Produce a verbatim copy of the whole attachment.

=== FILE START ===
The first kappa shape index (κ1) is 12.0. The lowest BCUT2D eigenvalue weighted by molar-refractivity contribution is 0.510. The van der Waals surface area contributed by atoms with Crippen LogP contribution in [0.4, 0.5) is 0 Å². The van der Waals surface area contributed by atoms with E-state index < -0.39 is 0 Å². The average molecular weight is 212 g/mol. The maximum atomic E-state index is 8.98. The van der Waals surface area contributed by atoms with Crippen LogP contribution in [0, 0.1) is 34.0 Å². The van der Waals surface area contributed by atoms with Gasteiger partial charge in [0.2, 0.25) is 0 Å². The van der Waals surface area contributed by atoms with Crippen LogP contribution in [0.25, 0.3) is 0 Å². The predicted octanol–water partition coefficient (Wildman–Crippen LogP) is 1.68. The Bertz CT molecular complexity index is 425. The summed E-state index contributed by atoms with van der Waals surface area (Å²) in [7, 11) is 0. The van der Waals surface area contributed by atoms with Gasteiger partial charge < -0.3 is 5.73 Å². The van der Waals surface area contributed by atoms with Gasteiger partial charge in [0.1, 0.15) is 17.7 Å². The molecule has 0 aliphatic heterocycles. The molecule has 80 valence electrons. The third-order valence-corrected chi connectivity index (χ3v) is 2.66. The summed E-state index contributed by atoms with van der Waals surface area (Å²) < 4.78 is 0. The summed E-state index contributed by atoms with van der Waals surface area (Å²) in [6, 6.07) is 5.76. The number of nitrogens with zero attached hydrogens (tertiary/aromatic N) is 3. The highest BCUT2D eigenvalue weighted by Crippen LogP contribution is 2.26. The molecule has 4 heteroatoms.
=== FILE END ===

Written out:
The first kappa shape index (κ1) is 12.0. The lowest BCUT2D eigenvalue weighted by molar-refractivity contribution is 0.510. The van der Waals surface area contributed by atoms with Crippen LogP contribution in [0.4, 0.5) is 0 Å². The van der Waals surface area contributed by atoms with E-state index < -0.39 is 0 Å². The average molecular weight is 212 g/mol. The maximum atomic E-state index is 8.98. The van der Waals surface area contributed by atoms with Crippen LogP contribution in [0, 0.1) is 34.0 Å². The van der Waals surface area contributed by atoms with Gasteiger partial charge in [0.2, 0.25) is 0 Å². The van der Waals surface area contributed by atoms with Crippen LogP contribution in [0.25, 0.3) is 0 Å². The predicted octanol–water partition coefficient (Wildman–Crippen LogP) is 1.68. The Bertz CT molecular complexity index is 425. The summed E-state index contributed by atoms with van der Waals surface area (Å²) in [7, 11) is 0. The van der Waals surface area contributed by atoms with Gasteiger partial charge < -0.3 is 5.73 Å². The van der Waals surface area contributed by atoms with Gasteiger partial charge in [0.1, 0.15) is 17.7 Å². The molecule has 0 aliphatic heterocycles. The molecule has 80 valence electrons. The third-order valence-corrected chi connectivity index (χ3v) is 2.66. The summed E-state index contributed by atoms with van der Waals surface area (Å²) < 4.78 is 0. The summed E-state index contributed by atoms with van der Waals surface area (Å²) in [6, 6.07) is 5.76. The number of nitrogens with zero attached hydrogens (tertiary/aromatic N) is 3. The highest BCUT2D eigenvalue weighted by Crippen LogP contribution is 2.26. The molecule has 4 heteroatoms.